November 3, 1962

Changing Concepts in the Practice of Surgical Pathology

JAMA. 1962;182(5):532-533. doi:10.1001/jama.1962.03050440024006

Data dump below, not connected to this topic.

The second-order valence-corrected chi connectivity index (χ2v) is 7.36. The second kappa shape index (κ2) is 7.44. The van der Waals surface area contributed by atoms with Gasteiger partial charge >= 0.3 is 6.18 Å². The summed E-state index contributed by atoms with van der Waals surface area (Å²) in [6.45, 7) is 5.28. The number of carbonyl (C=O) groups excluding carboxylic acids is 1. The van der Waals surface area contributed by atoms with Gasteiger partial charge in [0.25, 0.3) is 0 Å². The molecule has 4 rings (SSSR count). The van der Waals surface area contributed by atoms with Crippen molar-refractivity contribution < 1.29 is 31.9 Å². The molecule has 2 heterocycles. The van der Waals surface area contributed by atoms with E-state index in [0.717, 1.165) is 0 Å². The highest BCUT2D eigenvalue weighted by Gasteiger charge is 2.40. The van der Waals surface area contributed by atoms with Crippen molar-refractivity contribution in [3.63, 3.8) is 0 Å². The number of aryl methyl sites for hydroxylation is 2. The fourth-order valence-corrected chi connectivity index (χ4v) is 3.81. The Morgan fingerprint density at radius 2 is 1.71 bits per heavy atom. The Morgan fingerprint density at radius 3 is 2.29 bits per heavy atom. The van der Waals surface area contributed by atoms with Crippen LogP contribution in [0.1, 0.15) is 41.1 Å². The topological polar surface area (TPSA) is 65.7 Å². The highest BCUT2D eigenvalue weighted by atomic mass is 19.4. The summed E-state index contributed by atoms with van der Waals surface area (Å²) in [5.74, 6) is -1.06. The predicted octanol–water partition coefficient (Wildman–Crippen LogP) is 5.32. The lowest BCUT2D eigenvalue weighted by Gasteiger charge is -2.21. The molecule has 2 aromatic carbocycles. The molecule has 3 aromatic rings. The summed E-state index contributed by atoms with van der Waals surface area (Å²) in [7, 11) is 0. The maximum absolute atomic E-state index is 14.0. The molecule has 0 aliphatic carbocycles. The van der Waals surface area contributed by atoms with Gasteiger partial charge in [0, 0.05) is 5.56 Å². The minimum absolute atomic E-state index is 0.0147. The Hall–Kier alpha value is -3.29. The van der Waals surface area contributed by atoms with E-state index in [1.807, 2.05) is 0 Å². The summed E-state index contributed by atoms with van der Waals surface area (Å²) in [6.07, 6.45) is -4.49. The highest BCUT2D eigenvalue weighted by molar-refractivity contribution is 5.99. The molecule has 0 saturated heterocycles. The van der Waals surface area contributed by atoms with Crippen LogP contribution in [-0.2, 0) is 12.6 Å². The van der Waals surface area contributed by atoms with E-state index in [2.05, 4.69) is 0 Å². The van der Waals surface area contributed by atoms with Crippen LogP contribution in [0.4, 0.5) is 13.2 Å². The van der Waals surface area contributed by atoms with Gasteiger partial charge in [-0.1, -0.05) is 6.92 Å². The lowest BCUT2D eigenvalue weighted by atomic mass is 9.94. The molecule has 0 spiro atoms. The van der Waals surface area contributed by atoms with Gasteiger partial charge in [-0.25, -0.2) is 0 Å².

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In the past, the practice of surgical pathology as a unit has revolved about the traditional facets of gross examination, microscopic description, histologic diagnosis, and clinical follow-up. Although these are still extremely vital service functions representing the core of clinical practice, they are not enough. This approach is to be likened to the presentation of general pathology as an extension of morbid anatomy in contrast to a dynamic introduction to clinical disease. Here, now, there are a number of investigative techniques which have immediate application to diagnosis, therapy, or basic investigation. All of these techniques are within the expanding domain of the surgical pathologist, for he is in the unique position of having full access to daily volumes of sterile fresh human tissues or fluids. All of us must increase our facilities to better utilize the material presented to us. However, to create time, we must curtail inconsequential, traditional duties

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